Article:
Cutting Big Tech From Your Life: It's Practically Impossible To Completely Unplug

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The AirPower wireless charger and iPhones are displayed in the showroom after the new product announcement at the Steve Jobs Theater on the new Apple campus in Cupertino, Calif., Sept. 12, 2017. (Marcio Jose Sanchez, File/AP)
The AirPower wireless charger and iPhones are displayed in the showroom after the new product announcement at the Steve Jobs Theater on the new Apple campus in Cupertino, Calif., Sept. 12, 2017. (Marcio Jose Sanchez, File/AP)

Find our buildout from this hour, featuring a partial transcription, here.

With Meghna Chakrabarti

A tech writer spent six weeks trying to block Amazon, Facebook, Google, Microsoft and Apple from her life. She found out that’s impossible.


Kashmir Hill, deputy editor for the special projects desk at Gizmodo. (@kashhill)

From The Reading List

Gizmodo: "I Cut the 'Big Five' Tech Giants From My Life. It Was Hell" — "A couple of months ago, I set out to answer the question of whether it’s possible to avoid the tech giants. Over the course of five weeks, I blocked Amazon, Facebook, Google, Microsoft, and Apple one at a time, to find out how to live in the modern age without each one.

"To end my experiment, I’m going to see if I can survive blocking all five at once.

"Not only am I boycotting their products, a technologist named Dhruv Mehrotra designed a special network tool that prevents my devices from communicating with the tech giants’ servers, meaning that ads and analytics from Google won’t work, Facebook can’t track me across the internet, and websites hosted by Amazon Web Services, or AWS, hypothetically won’t load."

The Verge: "Mark Zuckerberg reportedly ordered all Facebook executives to use Android phones" — "Facebook CEO Mark Zuckerberg ordered his management team to only use Android phones, according to The New York Times. The decision reportedly occurred after Apple CEO Tim Cook criticized Facebook in an MSNBC interview for being a service that traffics “in your personal life.”

"In those comments made back in March, Cook dismissed a question asking him what he would do if he were in Zuckerberg’s shoes dealing with the fallout from the Cambridge Analytica scandal by saying, 'I wouldn’t be in this situation.' Cook’s comments 'infuriated' Zuckerberg, according to the NYT. In an interview with Recode, Zuck said he found Cook’s comments to be 'extremely glib,' and that 'I think it’s important that we don’t all get Stockholm syndrome and let the companies that work hard to charge you more convince you that they actually care more about you. Because that sounds ridiculous to me.'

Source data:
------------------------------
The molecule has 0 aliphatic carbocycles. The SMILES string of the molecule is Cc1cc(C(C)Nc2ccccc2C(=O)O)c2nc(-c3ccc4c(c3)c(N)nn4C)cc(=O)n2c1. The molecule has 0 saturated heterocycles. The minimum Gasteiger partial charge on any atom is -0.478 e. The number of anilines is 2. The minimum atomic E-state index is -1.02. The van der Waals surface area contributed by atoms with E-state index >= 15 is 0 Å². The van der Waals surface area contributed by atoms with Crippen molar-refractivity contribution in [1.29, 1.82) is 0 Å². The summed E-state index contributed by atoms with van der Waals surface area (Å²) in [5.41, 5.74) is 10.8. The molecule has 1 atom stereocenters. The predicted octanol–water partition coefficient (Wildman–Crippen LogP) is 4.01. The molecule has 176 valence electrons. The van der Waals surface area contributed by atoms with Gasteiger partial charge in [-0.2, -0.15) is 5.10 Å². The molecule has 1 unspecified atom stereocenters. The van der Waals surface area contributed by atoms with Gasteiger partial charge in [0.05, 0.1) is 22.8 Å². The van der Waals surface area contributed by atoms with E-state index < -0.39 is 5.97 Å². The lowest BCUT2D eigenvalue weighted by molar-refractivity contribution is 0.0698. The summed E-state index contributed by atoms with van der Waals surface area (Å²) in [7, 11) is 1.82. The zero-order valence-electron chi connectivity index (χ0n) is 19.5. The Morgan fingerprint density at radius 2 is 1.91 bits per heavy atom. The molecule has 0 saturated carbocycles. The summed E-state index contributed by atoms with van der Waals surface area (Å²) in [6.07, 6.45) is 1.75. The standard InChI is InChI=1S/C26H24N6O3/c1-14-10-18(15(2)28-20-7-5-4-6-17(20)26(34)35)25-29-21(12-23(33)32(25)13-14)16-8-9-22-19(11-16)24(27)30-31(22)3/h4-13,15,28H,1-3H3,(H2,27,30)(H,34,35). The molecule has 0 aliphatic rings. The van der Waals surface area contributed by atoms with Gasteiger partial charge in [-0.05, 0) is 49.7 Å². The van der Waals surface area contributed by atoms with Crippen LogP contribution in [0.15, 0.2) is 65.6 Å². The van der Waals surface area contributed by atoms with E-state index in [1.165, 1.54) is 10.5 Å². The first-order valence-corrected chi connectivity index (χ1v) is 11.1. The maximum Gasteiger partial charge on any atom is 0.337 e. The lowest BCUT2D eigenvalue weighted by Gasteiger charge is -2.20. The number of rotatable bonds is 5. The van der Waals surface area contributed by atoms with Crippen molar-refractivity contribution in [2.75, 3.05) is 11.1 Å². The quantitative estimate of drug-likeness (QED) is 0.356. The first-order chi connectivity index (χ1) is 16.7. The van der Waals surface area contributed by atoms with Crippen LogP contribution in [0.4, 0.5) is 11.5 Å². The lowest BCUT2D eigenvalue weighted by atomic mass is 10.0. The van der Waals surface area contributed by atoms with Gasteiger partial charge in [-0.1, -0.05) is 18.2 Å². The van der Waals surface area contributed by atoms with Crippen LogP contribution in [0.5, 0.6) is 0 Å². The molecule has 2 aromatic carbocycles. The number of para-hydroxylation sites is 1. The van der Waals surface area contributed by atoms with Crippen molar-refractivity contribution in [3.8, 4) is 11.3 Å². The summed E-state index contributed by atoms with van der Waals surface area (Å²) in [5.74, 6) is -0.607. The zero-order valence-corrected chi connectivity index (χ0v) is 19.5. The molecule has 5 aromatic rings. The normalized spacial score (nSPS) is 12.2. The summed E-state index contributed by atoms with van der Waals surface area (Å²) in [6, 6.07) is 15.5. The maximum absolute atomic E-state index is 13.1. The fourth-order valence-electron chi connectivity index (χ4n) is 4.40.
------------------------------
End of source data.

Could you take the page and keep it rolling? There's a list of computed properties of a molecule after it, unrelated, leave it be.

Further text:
"'We’ve long encouraged our employees and executives to use Android because it is the most popular operating system in the world,' said Facebook in response to the New York Times article."

Gizmodo: "Amazon and Facebook Reportedly Had a Secret Data-Sharing Agreement, and It Explains So Much" — "Back in 2015, a woman named Imy Santiago wrote an Amazon review of a novel that she had read and liked. Amazon immediately took the review down and told Santiago she had 'violated its policies.' Santiago re-read her review, didn’t see anything objectionable about it, so she tried to post it again. 'You’re not eligible to review this product,' an Amazon prompt informed her.

"When she wrote to Amazon about it, the company told her that her 'account activity indicates you know the author personally.' Santiago did not know the author, so she wrote an angry email to Amazon and blogged about Amazon’s 'big brother' surveillance.

"I reached out to both Santiago and Amazon at the time to try to figure out what the hell happened here. Santiago, who is an indie book writer herself, told me that she’d been in the same ballroom with the author in New York a few months before at a book signing event, but had not talked to her, and that she had followed the author on Twitter and Facebook after reading her books. Santiago had never connected her Facebook account to Amazon, she said.

"Amazon wouldn’t tell me much back in 2015. Spokesperson Julie Law told me by email at the time that the company 'didn’t comment on individual accounts' but said, 'when we detect that elements of a reviewer’s Amazon account match elements of an author’s Amazon account, we conclude that there is too much risk of review bias. This can erode customer trust, and thus we remove the review. I can assure you that we investigate each case.' "

Allison Pohle produced this hour for broadcast.

This program aired on February 7, 2019.



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